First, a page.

Cybele & Sabazios

Sabazios is the Phrygian version to the Greek Dionysus. Under Greek influence, the name Sabazios is often used as an epithet for Dionysus and the two’s myths have become very intertwined.

Further Greek influences have Cybele equated with Rhea. By Phrygian traditions, Cybele is the mother of Sabazios. When Cybele is equated with Rhea, she is the nurse-maid and tutor to a young Dionysus after his mother Hera rejects him.

Orgia – It is thought that the Orgia, the Orgiastic cult of Dionysos-Sabazios may have originated with Cybele. When Sabazios had been wandering in his madness, he made his way to Cybele in Phrygia where she purified him and taught him the initiation rite for the Orgia. Sabazios is to have received his thyrsus and panther-drawn chariot while he went throughout all of Thrace to spread the Orgia. The Orgia certainly seems to have become associated with the celebrations of Cybele as the Great Mother or Mountain Mother in the writings of Strabo or as Euripides makes mention of in his play Bacchae.

As Nurse-Maid – In a story very similar to Dionysus’ being rejected by his mother Hera, it is Cybele, identified as Rhea and Grandmother to Dionysus who takes up the infant to care for him much like she did her own son Zeus. The god Hermes, tells Cybele how Dionysus will become a god later when he’s grown to manhood. Cybele’s priests the Korybantes use their loud drumming and chanting to drown out the cries of the infant in order to prevent Hera’s wrath from finding him to finish what she had started with trying to kill Dionysus when she cast him out. The story of Dionysus’ youth with Cybele continues with him grabbing lions for the Mother Goddess to hitch up to her chariots and later acquiring a lion-drawn chariot of his own.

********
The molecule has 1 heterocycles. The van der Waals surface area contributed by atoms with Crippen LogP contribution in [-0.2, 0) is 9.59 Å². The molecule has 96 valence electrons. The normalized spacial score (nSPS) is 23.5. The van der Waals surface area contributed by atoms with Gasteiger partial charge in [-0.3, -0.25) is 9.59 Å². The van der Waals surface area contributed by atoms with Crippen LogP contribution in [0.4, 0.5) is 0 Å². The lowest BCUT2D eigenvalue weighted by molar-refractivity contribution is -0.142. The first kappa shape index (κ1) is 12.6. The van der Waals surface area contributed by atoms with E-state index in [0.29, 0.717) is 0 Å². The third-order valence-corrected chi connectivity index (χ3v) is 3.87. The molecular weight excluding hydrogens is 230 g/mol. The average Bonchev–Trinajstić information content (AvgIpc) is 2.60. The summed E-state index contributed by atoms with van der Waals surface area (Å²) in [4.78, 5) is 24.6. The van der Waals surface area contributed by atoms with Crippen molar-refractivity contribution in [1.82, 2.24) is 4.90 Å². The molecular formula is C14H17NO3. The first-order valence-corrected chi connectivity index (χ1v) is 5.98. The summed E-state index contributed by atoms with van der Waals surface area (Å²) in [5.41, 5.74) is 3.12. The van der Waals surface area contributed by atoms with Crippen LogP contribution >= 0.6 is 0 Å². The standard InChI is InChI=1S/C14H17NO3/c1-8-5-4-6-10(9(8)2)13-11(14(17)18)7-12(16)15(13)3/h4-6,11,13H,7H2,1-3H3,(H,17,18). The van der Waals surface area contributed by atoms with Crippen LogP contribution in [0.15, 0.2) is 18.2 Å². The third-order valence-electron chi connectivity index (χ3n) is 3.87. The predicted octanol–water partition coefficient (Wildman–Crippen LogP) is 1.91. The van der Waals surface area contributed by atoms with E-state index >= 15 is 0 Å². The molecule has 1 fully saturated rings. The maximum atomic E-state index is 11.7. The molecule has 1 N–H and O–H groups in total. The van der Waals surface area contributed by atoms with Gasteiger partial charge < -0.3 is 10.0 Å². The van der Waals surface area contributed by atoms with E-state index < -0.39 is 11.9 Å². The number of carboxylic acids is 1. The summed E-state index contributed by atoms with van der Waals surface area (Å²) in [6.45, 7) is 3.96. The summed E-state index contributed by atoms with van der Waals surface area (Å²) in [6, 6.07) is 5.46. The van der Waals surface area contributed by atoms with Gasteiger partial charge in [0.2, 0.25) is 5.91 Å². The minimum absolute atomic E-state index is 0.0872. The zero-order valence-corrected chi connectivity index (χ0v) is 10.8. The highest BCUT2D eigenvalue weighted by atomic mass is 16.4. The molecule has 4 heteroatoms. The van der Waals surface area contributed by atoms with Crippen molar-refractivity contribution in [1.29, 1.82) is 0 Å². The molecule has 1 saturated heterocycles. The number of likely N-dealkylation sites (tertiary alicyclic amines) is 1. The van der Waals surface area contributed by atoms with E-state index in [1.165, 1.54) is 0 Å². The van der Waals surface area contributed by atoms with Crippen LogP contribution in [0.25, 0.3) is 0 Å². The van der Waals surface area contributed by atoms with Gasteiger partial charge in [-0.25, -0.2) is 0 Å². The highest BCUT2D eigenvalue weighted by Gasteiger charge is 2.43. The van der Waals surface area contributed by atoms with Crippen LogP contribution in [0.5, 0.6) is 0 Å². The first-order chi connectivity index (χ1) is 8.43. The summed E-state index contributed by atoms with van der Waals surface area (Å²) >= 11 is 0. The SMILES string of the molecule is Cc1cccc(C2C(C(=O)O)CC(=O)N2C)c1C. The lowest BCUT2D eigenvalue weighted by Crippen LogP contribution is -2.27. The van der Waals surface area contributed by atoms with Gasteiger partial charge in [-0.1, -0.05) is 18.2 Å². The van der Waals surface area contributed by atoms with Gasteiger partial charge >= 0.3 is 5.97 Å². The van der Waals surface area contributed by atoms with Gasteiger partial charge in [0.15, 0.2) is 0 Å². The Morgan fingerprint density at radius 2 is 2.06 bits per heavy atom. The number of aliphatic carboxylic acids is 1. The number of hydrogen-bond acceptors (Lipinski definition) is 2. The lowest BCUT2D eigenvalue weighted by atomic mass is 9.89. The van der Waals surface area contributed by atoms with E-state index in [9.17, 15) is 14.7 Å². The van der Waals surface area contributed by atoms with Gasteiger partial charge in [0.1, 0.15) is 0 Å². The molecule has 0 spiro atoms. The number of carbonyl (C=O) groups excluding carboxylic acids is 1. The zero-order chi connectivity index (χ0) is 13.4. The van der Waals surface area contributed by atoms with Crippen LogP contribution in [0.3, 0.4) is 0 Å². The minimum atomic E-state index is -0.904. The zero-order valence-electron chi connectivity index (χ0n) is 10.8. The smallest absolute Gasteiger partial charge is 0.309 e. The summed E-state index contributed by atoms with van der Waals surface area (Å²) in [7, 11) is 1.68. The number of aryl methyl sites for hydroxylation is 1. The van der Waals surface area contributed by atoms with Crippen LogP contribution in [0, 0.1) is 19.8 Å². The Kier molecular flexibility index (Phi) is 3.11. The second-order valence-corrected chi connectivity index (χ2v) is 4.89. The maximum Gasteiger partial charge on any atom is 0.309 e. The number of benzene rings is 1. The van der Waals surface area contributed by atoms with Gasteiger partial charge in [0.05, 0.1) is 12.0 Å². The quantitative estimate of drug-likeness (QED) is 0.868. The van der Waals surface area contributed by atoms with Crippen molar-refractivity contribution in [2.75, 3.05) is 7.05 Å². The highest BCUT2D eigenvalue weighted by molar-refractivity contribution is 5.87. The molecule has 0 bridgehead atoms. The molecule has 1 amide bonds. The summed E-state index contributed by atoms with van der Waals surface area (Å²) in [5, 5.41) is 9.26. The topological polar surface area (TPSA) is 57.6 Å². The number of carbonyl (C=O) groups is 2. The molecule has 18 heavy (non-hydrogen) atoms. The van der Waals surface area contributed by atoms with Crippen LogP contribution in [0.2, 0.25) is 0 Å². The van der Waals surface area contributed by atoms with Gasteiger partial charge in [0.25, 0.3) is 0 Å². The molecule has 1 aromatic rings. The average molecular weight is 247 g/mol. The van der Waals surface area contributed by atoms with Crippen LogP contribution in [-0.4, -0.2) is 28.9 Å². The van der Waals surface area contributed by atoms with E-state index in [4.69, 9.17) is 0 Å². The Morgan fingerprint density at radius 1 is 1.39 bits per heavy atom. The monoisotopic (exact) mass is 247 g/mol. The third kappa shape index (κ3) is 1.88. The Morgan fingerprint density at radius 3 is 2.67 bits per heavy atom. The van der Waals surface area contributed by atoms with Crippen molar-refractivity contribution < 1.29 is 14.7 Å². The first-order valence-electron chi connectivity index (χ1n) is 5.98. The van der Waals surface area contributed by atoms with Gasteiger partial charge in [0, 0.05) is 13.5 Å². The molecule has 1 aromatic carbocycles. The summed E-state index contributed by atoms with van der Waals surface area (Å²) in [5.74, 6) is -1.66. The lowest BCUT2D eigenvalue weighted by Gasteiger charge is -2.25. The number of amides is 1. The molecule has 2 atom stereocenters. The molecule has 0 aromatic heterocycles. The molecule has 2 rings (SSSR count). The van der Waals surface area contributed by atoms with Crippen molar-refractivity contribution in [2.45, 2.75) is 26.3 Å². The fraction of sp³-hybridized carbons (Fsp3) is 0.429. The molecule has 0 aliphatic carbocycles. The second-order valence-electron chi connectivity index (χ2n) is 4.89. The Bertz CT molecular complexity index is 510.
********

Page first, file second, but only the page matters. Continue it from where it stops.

Atalanta & Hippomenes

These two were turned into lions in myth by either Cybele or Zeus as punishment for having sex with one of their temples. The Greeks believed that lions were not able to mate with other lions. Another version of the story will have Aphrodite turn them into lions when they forgot to give her proper tribute or offerings.

Bee Goddess

Cybele was also especially noted for being a bee goddess.

Mother Of The Mountain – Goddess Of Mountains And Fortresses

As a goddess of mountains, cities and forts, Cybele’s crown was seen to take the form of a city wall, showing her role as a guardian and protector of Anatolian cities.

There is an inscription of “Matar Kubileya” found at a Phrygian rock shrine dating from the 6th century B.C.E. It is often translated to: “Mother of the Mountain.” It is a name that is consistent with Cybele and a number of other tutelary goddess who are all seen as “mother” and connected to a specific Anatolian mountain or other locations. In this sense, Cybele is seen as a goddess born from stone.

Cybele’s connection and association with hawks, lions and the mountainous regions of Anatolia show her role as a mother of the land in its wild, uninhabited state. She holds the power to rule, moderate or soften the unbridled power and ferocity of nature and to reign it in for the use of civilization.

Idaea – Mountain Goddess & Nymph

Cybele is often connected with Mount Ida in Anatolia where there is an ancient site of worship. Idaea is the name of the local mountain goddess or nymph who resided here. Where many goddess get absorbed into each, the name of one deity, Idaea in this case will become an epithet to the more well-known deity.

Goddess Of Nature And Fertility

As an ancient fertility goddess, Cybele’s worship is believed to have covered from Anatolia to Greece during the Archaic period, roughly 800 to 500 B.C.E and then into the Hellenistic era of 300 to 50 B.C.E.

Lions and sometimes leopards were shown to either side of Cybele to depict her strength.

Cybele is typically seen as a guardian and protector over all of a nature and a goddess of unbridled sex.

Along with Artemis, Cybele is seen as the “Great Huntress” and patron goddess and protector of the Amazons.